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​The AP-NORC Center Update

​Welcome to the latest edition of The AP-NORC Center Update.

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Delivering Insights from the 2018 General Social Survey

The AP-NORC Center for Public Affairs Research and the GSS staff have collaboratively analyzed the 2018 General Social Survey (GSS).  Since 1972, the GSS has monitored change in attitudes and the growing complexity of American society. The survey provides a clear and unbiased perspective on  Americans' thoughts about such issues as national spending priorities, race relations, gender equality, immigration policies, and the legalization of marijuana.

  • A decade after the Great Recession officially ended, Americans' satisfaction with their personal financial situations has rebounded to pre-recession levels. More adults again say that they are satisfied with their financial situation than unsatisfied, and more say their financial situation has gotten better than say it has stayed the same or has gotten worse. But not all Americans have fully recovered, and older adults, African Americans, those without college degrees, and women are all more likely than their counterparts to have negative views of their finances. Read more
  • There is increased acceptance of gender equality in politics, the workforce, and at home. Eighty-four percent of Americans say women are just as suited emotionally for politics as men—an all-time high. Americans are also largely supportive of working women: 75% disagree that it is best for men to work and women to stay in the home, another all-time high. Similarly, 74% agree that being a working mother doesn't negatively impact her relationship with her child. Read more
  • Attitudes toward race relations are liberalizing, with increasing support for government assistance to black Americans. More Americans than ever (52%) say the government spends too little on improving the conditions of blacks and that more say the government should try to make up for past discrimination (28%). The public is also now more likely to attribute inequalities between blacks and whites to discrimination and lack of access to education and are less likely to attribute them to a lack of motivation or will among blacks. Still, few favor affirmative action for blacks to make up for past discrimination.  Read more
  • Improving the nation's education system, providing assistance to the poor, and improving the nation's health top a long list of public policy issues that Americans say the government is spending too little on, while almost half say the government is overspending on foreign aid. Few Americans are satisfied with the amount of money the government is devoting to a wide range of public policy issues—from local and other domestic issues such as assistance to the poor, dealing with drug addiction, and mass transportation, to global issues such as foreign aid and space exploration. Read more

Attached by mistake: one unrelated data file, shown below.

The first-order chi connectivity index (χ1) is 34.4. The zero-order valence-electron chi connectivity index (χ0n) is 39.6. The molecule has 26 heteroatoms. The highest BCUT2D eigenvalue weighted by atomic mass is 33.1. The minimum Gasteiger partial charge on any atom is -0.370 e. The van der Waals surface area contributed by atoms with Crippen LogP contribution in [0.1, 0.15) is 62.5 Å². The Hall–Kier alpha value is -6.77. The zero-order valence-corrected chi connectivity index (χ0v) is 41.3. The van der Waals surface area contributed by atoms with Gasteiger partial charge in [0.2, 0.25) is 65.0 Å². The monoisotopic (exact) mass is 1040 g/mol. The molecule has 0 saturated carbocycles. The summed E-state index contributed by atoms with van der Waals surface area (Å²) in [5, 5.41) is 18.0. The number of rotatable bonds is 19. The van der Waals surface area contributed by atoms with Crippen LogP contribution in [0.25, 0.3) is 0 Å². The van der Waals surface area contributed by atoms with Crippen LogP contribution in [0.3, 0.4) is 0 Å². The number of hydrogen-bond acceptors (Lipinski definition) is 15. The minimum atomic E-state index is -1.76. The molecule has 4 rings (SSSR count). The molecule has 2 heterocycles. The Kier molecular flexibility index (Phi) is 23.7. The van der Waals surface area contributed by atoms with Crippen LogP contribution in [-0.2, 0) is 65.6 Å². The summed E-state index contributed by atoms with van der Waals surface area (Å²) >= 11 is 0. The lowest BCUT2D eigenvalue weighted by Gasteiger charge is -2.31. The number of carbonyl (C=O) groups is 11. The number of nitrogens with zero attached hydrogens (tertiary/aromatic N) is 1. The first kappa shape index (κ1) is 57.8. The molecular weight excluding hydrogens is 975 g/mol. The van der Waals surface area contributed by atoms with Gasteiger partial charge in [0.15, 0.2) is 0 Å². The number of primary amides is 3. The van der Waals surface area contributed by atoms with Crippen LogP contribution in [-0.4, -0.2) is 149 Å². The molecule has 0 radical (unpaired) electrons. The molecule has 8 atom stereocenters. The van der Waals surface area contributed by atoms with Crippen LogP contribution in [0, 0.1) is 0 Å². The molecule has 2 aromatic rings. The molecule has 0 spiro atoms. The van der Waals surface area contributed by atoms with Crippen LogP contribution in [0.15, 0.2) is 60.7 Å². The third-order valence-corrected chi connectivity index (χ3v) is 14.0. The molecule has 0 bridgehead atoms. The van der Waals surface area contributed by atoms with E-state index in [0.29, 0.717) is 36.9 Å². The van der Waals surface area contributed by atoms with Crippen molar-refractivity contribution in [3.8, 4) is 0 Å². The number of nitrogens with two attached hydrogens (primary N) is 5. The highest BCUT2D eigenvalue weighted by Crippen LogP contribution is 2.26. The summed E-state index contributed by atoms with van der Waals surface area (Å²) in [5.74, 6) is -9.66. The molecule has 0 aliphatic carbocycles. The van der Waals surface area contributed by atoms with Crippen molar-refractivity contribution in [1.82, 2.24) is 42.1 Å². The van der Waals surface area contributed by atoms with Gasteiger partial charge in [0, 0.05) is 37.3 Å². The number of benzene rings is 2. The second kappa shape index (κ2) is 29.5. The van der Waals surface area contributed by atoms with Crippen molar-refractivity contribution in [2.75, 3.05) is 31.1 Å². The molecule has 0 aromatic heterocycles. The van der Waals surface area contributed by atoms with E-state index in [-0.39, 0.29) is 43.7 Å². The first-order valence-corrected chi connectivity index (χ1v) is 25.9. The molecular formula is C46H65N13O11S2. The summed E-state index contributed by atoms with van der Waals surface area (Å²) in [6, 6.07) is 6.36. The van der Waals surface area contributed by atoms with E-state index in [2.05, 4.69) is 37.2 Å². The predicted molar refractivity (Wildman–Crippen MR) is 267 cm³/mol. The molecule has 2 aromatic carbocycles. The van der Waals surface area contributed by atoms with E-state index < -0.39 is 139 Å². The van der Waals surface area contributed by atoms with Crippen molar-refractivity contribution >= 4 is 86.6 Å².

• For the first time, the number of Americans who want immigration to the United States to be decreased has dipped below the percent who say it should remain static. Immigration should be decreased according to 34%, down from 41% two years ago. Forty-one percent say it should remain the same, not much different from the 39% in 2016. Few Americans would like to see an increase in immigration, but that has also risen to 23%, up from 17% in 2016. Read more
  • Americans' support for legalized marijuana has been growing steadily over the years, mirroring changes in marijuana laws across the country. Sixty-one percent say marijuana should be legal, up from 57% two years ago. Thirty-one percent say it should not be legal, compared with 38% in 2016. Read more

Our Latest Reports

The Link between Government Performance and Attitudes toward the U.S. Democratic System


A new UChicago Harris/AP-NORC Poll shows a majority of Americans want major structural changes to the U.S. system of government, and support for change is tied to people's discontent with the government's handling of problems. The survey explores Americans' views about how well the government handles various issues and how well it is representing people like them. It examines how concerns about both government performance and representation connect to overall attitudes toward American democracy. Read more 

Perceptions of College Admissions Practices

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Survey conducted by the Higher Education Analytics Center at NORC and The AP-NORC Center examine the admission practices of colleges, finding that Americans would like to see change in the college admissions process, particularly when it comes to the emphasis colleges place on factors other than academics. Overall, 38% consider the college admission process to be fair, 36% say it is unfair and 25% say it is neither fair nor unfair. Read more